SARASOTA — A surgeon at Sarasota Memorial Hospital saved a Bradenton man’s kidney Thursday while demonstrating a procedure that could change the way renal cancer is treated across the country.
Dr. Robert I. Carey performed a laparoscopic radiofrequency ablation of a kidney tumor on patient Bob Saunders, an 83-year-old retiree.
While Carey has successfully completed the procedure he helped innovate more than 100 times in the past eight years, Thursday’s surgery was different.
It drew a crowd.
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Thousands of Carey’s colleagues watched from the Southeastern Section of the American Urological Association’s annual meeting in Miami as Carey and partner Dr. Daniel Kaplon performed the surgery in Sarasota on a live Web cast.
“When I talked to the patient, he asked me, ‘What are the complication rates?’ I told him, ‘They’re very low when no one’s watching. When you have several thousand people watching you, I don’t know what the complication rates are,’ ” Carey said.
Fortunately, the bright lights didn’t bother Carey. Thursday’s procedure was a success.
The surgery took less than an hour, after which Carey took questions from colleagues at the conference.
Saunders is scheduled to leave the hospital today, his 84th birthday.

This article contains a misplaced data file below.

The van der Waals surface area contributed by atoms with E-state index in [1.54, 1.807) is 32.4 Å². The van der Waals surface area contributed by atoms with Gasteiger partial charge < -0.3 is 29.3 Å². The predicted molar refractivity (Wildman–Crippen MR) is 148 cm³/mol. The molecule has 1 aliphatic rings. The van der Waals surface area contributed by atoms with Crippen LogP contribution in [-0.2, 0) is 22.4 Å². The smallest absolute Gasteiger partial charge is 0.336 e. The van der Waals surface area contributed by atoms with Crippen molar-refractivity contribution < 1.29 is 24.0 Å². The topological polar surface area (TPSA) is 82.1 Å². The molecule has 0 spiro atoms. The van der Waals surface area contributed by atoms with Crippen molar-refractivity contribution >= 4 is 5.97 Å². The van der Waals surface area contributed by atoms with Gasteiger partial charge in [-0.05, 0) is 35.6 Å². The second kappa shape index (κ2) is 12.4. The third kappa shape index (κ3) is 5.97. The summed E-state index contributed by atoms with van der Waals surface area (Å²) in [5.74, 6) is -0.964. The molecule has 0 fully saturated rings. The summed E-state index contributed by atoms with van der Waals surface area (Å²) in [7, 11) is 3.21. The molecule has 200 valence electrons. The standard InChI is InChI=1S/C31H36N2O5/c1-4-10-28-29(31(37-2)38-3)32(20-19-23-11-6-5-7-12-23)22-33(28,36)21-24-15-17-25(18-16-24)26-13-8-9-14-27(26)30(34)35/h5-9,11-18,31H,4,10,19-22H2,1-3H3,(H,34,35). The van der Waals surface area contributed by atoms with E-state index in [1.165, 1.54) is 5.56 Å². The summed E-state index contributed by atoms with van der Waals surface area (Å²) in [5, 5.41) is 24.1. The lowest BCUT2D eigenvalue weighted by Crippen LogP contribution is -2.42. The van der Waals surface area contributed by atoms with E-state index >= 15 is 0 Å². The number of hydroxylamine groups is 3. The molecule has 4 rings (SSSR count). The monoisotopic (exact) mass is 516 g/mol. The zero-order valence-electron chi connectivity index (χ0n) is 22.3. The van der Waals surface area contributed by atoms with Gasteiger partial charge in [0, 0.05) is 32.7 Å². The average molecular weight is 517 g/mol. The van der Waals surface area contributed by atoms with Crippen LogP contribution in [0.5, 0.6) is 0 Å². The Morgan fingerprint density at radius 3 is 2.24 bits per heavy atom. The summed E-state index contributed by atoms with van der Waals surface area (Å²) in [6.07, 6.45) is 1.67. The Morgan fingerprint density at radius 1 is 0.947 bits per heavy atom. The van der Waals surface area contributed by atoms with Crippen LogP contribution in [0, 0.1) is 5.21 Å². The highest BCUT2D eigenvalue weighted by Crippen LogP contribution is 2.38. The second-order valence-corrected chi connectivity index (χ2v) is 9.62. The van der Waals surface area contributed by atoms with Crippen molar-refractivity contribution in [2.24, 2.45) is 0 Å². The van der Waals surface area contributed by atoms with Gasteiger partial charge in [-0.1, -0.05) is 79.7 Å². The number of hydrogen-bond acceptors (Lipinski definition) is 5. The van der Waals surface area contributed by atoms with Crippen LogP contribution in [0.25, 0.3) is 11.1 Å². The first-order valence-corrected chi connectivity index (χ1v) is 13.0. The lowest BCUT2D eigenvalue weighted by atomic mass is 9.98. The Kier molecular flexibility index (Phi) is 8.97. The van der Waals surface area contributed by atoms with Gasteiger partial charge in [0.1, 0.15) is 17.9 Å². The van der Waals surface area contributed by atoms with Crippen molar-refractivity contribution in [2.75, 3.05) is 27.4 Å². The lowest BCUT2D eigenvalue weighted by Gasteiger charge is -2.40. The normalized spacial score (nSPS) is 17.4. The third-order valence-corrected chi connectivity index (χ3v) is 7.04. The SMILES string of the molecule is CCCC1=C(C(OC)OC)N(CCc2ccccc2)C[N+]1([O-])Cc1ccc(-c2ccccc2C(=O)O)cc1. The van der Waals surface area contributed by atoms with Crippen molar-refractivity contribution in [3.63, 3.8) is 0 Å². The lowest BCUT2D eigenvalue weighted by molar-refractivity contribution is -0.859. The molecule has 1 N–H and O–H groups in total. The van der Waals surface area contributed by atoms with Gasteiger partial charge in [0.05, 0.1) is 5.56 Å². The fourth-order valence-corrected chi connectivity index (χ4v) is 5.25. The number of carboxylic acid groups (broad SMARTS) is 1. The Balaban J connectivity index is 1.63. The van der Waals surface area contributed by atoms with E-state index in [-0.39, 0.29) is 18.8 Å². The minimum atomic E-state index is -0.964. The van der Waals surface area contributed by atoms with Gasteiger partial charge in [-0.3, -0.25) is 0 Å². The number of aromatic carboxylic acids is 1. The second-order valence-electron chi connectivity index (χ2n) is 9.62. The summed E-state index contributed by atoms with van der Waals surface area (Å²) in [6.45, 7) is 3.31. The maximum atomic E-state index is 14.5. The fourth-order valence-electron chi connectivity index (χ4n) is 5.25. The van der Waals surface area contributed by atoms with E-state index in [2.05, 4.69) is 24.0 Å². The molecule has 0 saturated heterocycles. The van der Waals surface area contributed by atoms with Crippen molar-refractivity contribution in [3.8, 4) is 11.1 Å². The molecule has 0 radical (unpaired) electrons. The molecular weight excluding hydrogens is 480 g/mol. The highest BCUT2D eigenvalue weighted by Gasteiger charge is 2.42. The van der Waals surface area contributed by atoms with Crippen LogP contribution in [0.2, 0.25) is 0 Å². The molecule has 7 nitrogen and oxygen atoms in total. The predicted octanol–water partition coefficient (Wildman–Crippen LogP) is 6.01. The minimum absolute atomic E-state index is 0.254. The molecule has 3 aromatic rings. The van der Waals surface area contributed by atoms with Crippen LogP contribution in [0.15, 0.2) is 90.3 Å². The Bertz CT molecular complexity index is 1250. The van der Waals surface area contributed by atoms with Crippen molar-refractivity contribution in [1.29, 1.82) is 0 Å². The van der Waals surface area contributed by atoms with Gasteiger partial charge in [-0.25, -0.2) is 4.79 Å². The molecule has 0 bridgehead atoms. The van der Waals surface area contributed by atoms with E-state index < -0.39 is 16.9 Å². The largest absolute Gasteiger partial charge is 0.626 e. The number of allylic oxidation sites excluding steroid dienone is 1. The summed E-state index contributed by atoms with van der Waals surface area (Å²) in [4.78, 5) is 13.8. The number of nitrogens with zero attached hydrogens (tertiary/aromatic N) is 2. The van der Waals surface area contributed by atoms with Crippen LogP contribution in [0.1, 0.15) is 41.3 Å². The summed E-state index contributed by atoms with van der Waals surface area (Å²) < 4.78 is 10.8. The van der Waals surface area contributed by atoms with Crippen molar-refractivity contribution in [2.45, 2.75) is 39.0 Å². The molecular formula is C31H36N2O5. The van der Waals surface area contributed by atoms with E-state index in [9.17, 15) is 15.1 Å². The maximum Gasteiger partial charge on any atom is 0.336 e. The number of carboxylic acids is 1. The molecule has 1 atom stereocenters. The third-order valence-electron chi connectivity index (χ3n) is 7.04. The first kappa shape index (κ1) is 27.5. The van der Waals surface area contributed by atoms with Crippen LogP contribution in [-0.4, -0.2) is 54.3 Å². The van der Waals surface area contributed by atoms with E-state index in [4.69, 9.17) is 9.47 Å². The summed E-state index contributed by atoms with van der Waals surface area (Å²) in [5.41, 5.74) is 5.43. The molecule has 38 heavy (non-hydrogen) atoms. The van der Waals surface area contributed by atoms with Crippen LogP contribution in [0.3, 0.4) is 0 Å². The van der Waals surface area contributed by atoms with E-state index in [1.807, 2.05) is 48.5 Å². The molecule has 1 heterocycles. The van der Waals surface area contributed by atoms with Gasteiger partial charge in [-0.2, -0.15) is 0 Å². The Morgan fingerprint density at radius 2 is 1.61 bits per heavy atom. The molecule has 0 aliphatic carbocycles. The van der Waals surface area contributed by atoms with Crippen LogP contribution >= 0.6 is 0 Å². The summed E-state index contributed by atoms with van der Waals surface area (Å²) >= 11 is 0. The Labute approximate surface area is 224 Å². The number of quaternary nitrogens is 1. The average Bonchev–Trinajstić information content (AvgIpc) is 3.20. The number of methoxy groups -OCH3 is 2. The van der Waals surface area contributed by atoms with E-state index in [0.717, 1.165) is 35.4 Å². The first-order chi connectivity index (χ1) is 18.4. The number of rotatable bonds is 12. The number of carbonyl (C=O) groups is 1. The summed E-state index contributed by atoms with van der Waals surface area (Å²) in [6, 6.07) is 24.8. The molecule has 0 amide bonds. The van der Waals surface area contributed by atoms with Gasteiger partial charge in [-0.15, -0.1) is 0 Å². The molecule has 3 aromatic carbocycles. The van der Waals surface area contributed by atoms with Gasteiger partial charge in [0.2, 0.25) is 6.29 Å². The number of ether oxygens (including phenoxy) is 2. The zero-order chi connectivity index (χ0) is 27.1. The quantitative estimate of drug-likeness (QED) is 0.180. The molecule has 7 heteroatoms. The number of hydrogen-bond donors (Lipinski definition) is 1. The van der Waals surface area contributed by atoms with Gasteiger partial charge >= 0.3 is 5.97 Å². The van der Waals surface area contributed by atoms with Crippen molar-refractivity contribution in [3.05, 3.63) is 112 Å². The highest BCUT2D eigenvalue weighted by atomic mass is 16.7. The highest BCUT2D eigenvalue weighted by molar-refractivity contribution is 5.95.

Doctors told Saunders 18 months ago about a growth on his kidney, according to his daughter, Diane Pappas. He discussed other procedures that would have cost him his kidney before a friend told him about Dr. Carey, she said.
“We were kind of scared about him having major surgery at his age,” Pappas said. “But we didn’t like the idea of doing nothing. ... The fact he could keep his kidney was something he was elated about.”
Saunders, a father of four, moved to Bradenton about 20 years ago from Reading, Mass., Pappas said. The retired postal worker grew restless after moving here and got a job delivering advertising inserts for the Bradenton Herald.
He left that job about three years ago, but remains active, riding his bicycle and doing yard work, Pappas said.
Pappas said her father was happy to have his surgery shown to urologists.
“They asked for his permission, and he said, ‘Sure, if it will help someone else, go right ahead,’ ” she said.
Carey melted a 3.3-centimeter tumor from one of Saunders’ kidneys using small incisions and scopes through which a small camera and instruments were placed into the body.
Radiofrequency ablation uses heat energy to destroy the cancerous tissue where it exists without compromising kidney function.
The minimally invasive procedure differs from traditional treatment of renal cancer, which affects about 40,000 people in the United States every year.
Because renal cancer does not respond well to chemotherapy or radiation, most surgeons opt for removal of the affected kidney and nearby lymph nodes, Carey said.
“Too often when patients have kidney cancer, we remove the entire kidney. When we remove the entire kidney, that leaves someone with just one kidney, and their risk of dialysis goes up,” Carey said.
Carey faced a minor complication Thursday because Saunders is on the blood thinner Coumadin. About 20 percent of the body’s blood circulates through the kidneys every minute, Carey said, meaning one wrong move could have been fatal to Saunders.
“I had everything set up very well so that as we were operating and teaching, we were able to go step by step,” Carey said. “The way I look at it is we try to use overwhelming force to make sure that every possible complication or problem can be seen ahead of time.”